For Girl Scout Troop 26026 leader Kathleen Alforque, 2021 will be only her second season selling cookies.

But this year, the pandemic will be a reality that her eight Brownies have to contend with. And while preorder sales already began in December, the Chicago mom of two is taking the cookie selling season slowly this time around.

“It’s definitely not going to be the same,” she said. “Last year we would sell in front of Trader Joe’s or Jewel-Osco. We would sell so many cookies because there’d be lots of people coming in and out of the grocery stores, but now, because they’re limiting the people going into grocery stores and all of that, there may not be too much of a crowd as before.”

The cookie season began with online preorders Dec. 14; cookie sales continue through March 22. According to Alforque, the season really gets going in February when cookie booths start popping up. Her daughter Alexis Alforque, 8, is looking forward to it.

“I like talking to people and telling them about the cookies and spending time with my troop friends while we sell,” she said.

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As a newbie, Alexis sold 700 cookie boxes in 2020. This year, her goal is 1,400. Her website is live, complete with a video. Her mom is prepared to conduct cookie sales via outside booths or drive-thru pickups where customers stay in their cars as they pick up their purchases. The transactions could occur in businesses’ parking lots or in front of someone’s house to help the girls achieve their selling goals. Cookies can be shipped directly to a customer for a fee, but Scouts can also deliver cookies to a customer’s door for free.

“I’m OK with that because I know there’s ways to deliver safely — knock really quick, drop off the cookies on the porch and then step back 6 feet, so I’m not too worried about that,” Alforque said. “The biggest concern for me is are people still interested in them?”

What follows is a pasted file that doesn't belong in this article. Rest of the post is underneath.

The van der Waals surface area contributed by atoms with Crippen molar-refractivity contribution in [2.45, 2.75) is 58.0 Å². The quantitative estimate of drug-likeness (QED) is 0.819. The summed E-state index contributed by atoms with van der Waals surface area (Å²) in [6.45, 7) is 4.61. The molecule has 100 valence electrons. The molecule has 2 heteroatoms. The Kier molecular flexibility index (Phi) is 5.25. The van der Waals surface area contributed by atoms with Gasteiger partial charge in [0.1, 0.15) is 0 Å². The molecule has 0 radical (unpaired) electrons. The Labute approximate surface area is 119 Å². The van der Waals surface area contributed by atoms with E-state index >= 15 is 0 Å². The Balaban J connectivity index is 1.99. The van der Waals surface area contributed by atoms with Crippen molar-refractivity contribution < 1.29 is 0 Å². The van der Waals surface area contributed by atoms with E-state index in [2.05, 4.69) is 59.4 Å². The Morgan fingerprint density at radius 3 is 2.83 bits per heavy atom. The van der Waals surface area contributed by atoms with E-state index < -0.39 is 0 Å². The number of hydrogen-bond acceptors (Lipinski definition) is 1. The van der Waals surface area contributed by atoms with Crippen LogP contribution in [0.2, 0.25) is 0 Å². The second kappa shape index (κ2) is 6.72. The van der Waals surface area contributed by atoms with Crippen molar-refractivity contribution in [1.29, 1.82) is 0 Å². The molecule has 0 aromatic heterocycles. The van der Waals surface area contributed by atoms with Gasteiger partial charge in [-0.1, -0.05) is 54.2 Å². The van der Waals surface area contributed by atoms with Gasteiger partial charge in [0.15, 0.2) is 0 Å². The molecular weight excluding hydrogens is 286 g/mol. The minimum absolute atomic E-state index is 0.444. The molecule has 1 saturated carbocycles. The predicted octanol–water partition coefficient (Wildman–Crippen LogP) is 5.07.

Nancy Wright, CEO of Girl Scouts of Greater Chicago and Northwest Indiana, said interest in Girl Scout cookies is there, especially during the pandemic — when normalcy has been upended.

“People are looking for that happiness, that joy that they remember growing up as a kid,” Wright said. “And Girl Scout cookies are a way for people to remember that happiness and that joy. Girl Scout cookies is a way to get to people’s hearts, and everybody needs to be refueled these days.”

Girl Scouts of Greater Chicago and Northwest Indiana oversees 245 communities and serves 27,000 Scouts. According to Wright, that number was 45,000 before COVID-19. Wright understands that many families are being challenged during the pandemic, but she said those Scouts who have remained with the entrepreneurial organization use Girl Scouts as a support system.

“We’re bringing a lot of joy, not only to the girls but to the families as a whole,” she said. “After COVID-19 hit and the girls could no longer meet in person, we created virtual programming within three weeks, We are still engaging girls in programming, but it’s spilling over to the families and bringing the families together in new ways that we never anticipated.”

This being the first, full selling season amid the pandemic, Wright, a third-generation Girl Scout, isn’t worried that fewer Girl Scout numbers will mean fewer sales. Alforque thinks those Scouts who are selling cookies will probably sell more.

“We know the demand is there. It’s just how do we get them to them,” Wright said. “We have a pop-up map on our website ... a virtual map that will show you where girls are selling Girl Scout cookies. We’re making it so easy.

“When a girl sells a box of cookies, they’re learning the skills about being an entrepreneur. The girls set goals on how they’re going to use their cookie proceeds because the money supports the girls locally. So they set goals, whether they are saving to go on a trip or they’re doing a service project in their area. So I want to make sure that everybody who wants cookies gets them.”

Cookies won’t be in the hands of troops until February, Alforque said, but she’s ready to rally her troop for cookie selling.

“As soon as people see them, they’ll want to buy them,” she said.

Wright agrees.

“When you buy a box of Girl Scout cookies, you invest in the future of a girl,” she said. “And nothing is better than investing in hope, because our girls are leaders, and they’re tomorrow’s hope.”


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